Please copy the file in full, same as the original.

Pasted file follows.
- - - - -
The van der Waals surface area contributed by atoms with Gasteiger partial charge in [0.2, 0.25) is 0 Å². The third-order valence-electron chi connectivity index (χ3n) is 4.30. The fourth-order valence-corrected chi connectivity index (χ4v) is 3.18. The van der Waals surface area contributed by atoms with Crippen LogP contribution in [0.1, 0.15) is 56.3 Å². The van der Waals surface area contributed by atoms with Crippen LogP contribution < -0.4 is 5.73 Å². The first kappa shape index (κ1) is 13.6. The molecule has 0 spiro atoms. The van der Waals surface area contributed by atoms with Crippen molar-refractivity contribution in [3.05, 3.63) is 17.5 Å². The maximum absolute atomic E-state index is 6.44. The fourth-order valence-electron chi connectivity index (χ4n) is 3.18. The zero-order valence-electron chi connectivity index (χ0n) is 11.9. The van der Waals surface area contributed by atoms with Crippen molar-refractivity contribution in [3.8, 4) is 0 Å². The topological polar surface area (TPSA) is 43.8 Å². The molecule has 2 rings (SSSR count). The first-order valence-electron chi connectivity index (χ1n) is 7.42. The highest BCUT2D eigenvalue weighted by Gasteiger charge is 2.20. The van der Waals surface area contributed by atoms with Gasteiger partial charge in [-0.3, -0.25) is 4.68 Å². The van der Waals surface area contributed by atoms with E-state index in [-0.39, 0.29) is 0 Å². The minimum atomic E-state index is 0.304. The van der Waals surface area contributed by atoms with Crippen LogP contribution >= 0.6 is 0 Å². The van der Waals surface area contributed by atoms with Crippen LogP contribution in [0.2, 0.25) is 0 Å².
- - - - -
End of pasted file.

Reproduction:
The van der Waals surface area contributed by atoms with Gasteiger partial charge in [0.2, 0.25) is 0 Å². The third-order valence-electron chi connectivity index (χ3n) is 4.30. The fourth-order valence-corrected chi connectivity index (χ4v) is 3.18. The van der Waals surface area contributed by atoms with Crippen LogP contribution in [0.1, 0.15) is 56.3 Å². The van der Waals surface area contributed by atoms with Crippen LogP contribution < -0.4 is 5.73 Å². The first kappa shape index (κ1) is 13.6. The molecule has 0 spiro atoms. The van der Waals surface area contributed by atoms with Crippen molar-refractivity contribution in [3.05, 3.63) is 17.5 Å². The maximum absolute atomic E-state index is 6.44. The fourth-order valence-electron chi connectivity index (χ4n) is 3.18. The zero-order valence-electron chi connectivity index (χ0n) is 11.9. The van der Waals surface area contributed by atoms with Crippen molar-refractivity contribution in [3.8, 4) is 0 Å². The topological polar surface area (TPSA) is 43.8 Å². The molecule has 2 rings (SSSR count). The first-order valence-electron chi connectivity index (χ1n) is 7.42. The highest BCUT2D eigenvalue weighted by Gasteiger charge is 2.20. The van der Waals surface area contributed by atoms with Gasteiger partial charge in [-0.3, -0.25) is 4.68 Å². The van der Waals surface area contributed by atoms with E-state index in [-0.39, 0.29) is 0 Å². The minimum atomic E-state index is 0.304. The van der Waals surface area contributed by atoms with Crippen LogP contribution >= 0.6 is 0 Å². The van der Waals surface area contributed by atoms with Crippen LogP contribution in [0.2, 0.25) is 0 Å².